Air Spy

Title:                      Air Spy

Author:                 Constance Babington-Smith

Babington-Smith, Constance (1957). Air Spy: The Story of Photo Intelligence In World War II. New York: Harper and Bros.

LCCN:    57008194

D810.P4 B3


Date Updated:  April 29, 2016

Reviewed by George C. Constantinides[1]

Considering the importance of photographic intelligence to total isntelligence in World War II, there have been, comparatively speaking, few books published on this aspect of intelligence. Babington-Smith’s is to be prized for this reason and also for being one of the earliest postwar works on the subject. With access to official records, she has produced a mixture of personal experiences and observations and a wider treatment.

The work is not exactly what the subtitle implies, but rather the history of Allied photo reconnaissance and interpretation in Europe and the Mediterranean, largely from the British vantage point. A skilled photo interpreter, Babington-Smith takes great pride in the accomplishments of British and later Allied photo interpreting. Her claim that the war was won by the side with the best photo reconnaissance (as the German General von Fritsch predicted in the 1930s) will be contested, especially with the revelation of the Ultra successes.

In her judgment, the role of photo intelligence in dealing with German V weapons was more modest; according to her, kept secret, except for a few allusions, until the appearance of this book. There are only glimpses of certain areas, such as the shortcomings of German photo reconnaissance and interpretation. Her version of the early collaboration of Sidney Cotton and Winterbotham needs to be supplemented with the latter’s version in his The Nazi Connection[2] and Barker’s Aviator Extraordinary[3]. Jones’ The Wizard War[4] needs to be referred to for the role of photo intelligence and interpretation against German V weapons, as well as other contributions not fully addressed here. See also Brookes’ Photo Reconnaissance.[5]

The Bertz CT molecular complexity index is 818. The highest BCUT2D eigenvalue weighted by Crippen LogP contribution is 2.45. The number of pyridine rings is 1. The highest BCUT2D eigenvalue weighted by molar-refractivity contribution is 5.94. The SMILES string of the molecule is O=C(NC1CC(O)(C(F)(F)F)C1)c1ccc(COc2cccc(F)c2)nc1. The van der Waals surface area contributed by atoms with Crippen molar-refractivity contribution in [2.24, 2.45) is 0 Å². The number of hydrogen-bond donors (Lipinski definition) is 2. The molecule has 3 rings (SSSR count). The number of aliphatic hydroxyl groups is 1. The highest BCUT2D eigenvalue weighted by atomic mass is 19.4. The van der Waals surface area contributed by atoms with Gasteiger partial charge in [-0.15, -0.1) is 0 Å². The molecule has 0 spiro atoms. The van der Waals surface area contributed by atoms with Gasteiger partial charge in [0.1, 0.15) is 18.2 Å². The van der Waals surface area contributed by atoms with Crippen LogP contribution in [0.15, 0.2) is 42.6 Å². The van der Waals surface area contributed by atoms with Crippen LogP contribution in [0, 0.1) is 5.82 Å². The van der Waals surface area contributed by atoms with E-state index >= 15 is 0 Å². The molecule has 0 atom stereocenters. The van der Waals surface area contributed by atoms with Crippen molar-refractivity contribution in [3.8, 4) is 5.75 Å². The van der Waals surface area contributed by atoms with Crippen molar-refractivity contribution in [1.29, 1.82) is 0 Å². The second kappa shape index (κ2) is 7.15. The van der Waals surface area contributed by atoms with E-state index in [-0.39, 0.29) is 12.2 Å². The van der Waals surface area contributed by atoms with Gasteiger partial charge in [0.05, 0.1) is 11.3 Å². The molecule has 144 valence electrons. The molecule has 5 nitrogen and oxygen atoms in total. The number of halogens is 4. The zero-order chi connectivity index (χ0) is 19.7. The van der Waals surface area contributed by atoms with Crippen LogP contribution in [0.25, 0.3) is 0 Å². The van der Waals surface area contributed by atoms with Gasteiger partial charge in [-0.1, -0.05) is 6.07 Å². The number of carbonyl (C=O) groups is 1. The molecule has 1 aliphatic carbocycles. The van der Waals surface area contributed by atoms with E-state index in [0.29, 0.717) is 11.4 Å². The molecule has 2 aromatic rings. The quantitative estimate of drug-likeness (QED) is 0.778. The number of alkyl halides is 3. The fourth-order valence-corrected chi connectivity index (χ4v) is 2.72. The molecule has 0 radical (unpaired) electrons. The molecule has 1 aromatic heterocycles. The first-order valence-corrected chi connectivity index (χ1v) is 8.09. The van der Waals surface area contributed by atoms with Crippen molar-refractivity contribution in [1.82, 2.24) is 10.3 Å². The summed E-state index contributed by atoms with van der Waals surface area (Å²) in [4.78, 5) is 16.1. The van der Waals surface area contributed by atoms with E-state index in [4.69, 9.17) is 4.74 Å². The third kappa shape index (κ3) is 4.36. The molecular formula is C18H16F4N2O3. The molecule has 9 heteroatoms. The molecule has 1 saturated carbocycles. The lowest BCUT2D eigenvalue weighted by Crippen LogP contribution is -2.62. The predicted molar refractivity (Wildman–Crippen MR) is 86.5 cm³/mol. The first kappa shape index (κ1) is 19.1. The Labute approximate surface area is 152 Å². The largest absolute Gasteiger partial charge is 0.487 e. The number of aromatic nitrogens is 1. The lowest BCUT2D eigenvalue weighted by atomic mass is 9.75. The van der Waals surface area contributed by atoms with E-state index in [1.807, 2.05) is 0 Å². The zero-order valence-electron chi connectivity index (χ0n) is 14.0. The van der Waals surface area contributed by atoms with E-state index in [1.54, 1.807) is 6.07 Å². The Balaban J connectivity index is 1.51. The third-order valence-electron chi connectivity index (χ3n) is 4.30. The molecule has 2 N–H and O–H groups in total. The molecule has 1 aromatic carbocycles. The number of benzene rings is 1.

This is a review by the Defense Intelligence School.[6]

Personal narrative by a skilled photo interpreter of British photo reconnaissance and interpretation in WWII. Discusses development of photo intelligence techniques and role of aerial photographs in the conduct of the war. Valuable for readers interested in this subject and period.

Reviewed by Paul W. Blackstock and Frank L. Schaf[7]

The author, a Royal Air Force photo interpreter, describes the developnent of photo-identification keys for Germann V-1 and V-2 missiles. This photo intelligence provided much needed solid evidence on characteristics and capabilities, led to the location of Peenemunde as the missile research and development center and proving ground, led to the first targeting of a weapon test center with its irreplaceable personnel by the strategic Bomber Command, and made possible the detection of V-1 and V-2 operational launch sites in Western Europe.

[1] Constantinides, George C. (1983). Intelligence and Espionage: An Analytical Bibliography. Boulder, CO: Westview Press, p. 68

[2] Winterbotham, F. W. (1978). The Nazi Connection. New York: Harper & Row

[3] Cotton, Sidney (1969). Aviator Extraordinary: The Sidney Cotton Story as told to Ralph Barker. London, Chatto & Windus

[4] Jones, R. V. (1978). The Wizard War: British Scientific Intelligence, 1939-1945. New York: Coward, McCann & Geoghegan

[5] Brookes, Andrew J. (1975). Photo Reconnaissance. London: I. Allan

[6] Defense Intelligence School (1981). Bibliography of Intelligence Literature (7th ed Rev.). Washington, DD: Defense Intelligence School, p. 5

[7] Blackstock, Paul W. (1978) and Frank L. Schaf, Jr. Intelligence, Espionage, Counterespionage, And Covert Operations: A Guide to Information Sources. Detroit: Gale Research Co., p. 107



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4 Responses to Air Spy

  1. Pingback: Aviator Extraordinary | Intelligence Analysis and Reporting

  2. Pingback: Spies In The Sky The Secret Battle | Intelligence Analysis and Reporting

  3. Pingback: Scientific and Technical Intelligence, Chapter 10 | Intelligence Analysis and Reporting

  4. Pingback: Operation Crossbow | Intelligence Analysis and Reporting

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